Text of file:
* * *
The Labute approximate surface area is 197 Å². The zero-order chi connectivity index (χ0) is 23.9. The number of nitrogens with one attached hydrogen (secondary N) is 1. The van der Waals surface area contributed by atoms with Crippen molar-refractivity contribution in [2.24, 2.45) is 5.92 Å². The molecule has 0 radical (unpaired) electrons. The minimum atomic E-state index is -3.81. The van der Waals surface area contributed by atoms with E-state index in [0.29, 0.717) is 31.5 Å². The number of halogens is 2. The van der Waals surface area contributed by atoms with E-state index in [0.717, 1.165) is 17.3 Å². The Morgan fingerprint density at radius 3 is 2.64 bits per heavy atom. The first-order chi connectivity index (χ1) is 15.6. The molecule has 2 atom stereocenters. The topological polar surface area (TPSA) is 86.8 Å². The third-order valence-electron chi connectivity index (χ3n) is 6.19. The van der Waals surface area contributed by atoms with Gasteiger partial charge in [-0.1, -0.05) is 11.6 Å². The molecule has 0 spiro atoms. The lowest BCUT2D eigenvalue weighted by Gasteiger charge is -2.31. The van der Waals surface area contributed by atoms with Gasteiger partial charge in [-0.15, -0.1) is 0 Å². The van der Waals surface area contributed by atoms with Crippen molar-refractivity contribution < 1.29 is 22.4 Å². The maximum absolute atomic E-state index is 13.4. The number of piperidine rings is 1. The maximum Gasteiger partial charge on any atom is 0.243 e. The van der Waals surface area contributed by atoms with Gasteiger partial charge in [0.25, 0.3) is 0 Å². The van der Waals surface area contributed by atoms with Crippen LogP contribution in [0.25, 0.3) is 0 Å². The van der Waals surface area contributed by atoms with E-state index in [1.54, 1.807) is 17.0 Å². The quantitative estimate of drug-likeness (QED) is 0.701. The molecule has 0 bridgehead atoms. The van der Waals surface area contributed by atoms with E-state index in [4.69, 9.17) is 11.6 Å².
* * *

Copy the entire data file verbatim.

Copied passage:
The Labute approximate surface area is 197 Å². The zero-order chi connectivity index (χ0) is 23.9. The number of nitrogens with one attached hydrogen (secondary N) is 1. The van der Waals surface area contributed by atoms with Crippen molar-refractivity contribution in [2.24, 2.45) is 5.92 Å². The molecule has 0 radical (unpaired) electrons. The minimum atomic E-state index is -3.81. The van der Waals surface area contributed by atoms with E-state index in [0.29, 0.717) is 31.5 Å². The number of halogens is 2. The van der Waals surface area contributed by atoms with E-state index in [0.717, 1.165) is 17.3 Å². The Morgan fingerprint density at radius 3 is 2.64 bits per heavy atom. The first-order chi connectivity index (χ1) is 15.6. The molecule has 2 atom stereocenters. The topological polar surface area (TPSA) is 86.8 Å². The third-order valence-electron chi connectivity index (χ3n) is 6.19. The van der Waals surface area contributed by atoms with Gasteiger partial charge in [-0.1, -0.05) is 11.6 Å². The molecule has 0 spiro atoms. The lowest BCUT2D eigenvalue weighted by Gasteiger charge is -2.31. The van der Waals surface area contributed by atoms with Gasteiger partial charge in [-0.15, -0.1) is 0 Å². The van der Waals surface area contributed by atoms with Crippen molar-refractivity contribution < 1.29 is 22.4 Å². The maximum absolute atomic E-state index is 13.4. The number of piperidine rings is 1. The maximum Gasteiger partial charge on any atom is 0.243 e. The van der Waals surface area contributed by atoms with Gasteiger partial charge in [0.25, 0.3) is 0 Å². The van der Waals surface area contributed by atoms with Crippen LogP contribution in [0.25, 0.3) is 0 Å². The van der Waals surface area contributed by atoms with E-state index in [1.54, 1.807) is 17.0 Å². The quantitative estimate of drug-likeness (QED) is 0.701. The molecule has 0 bridgehead atoms. The van der Waals surface area contributed by atoms with E-state index in [4.69, 9.17) is 11.6 Å².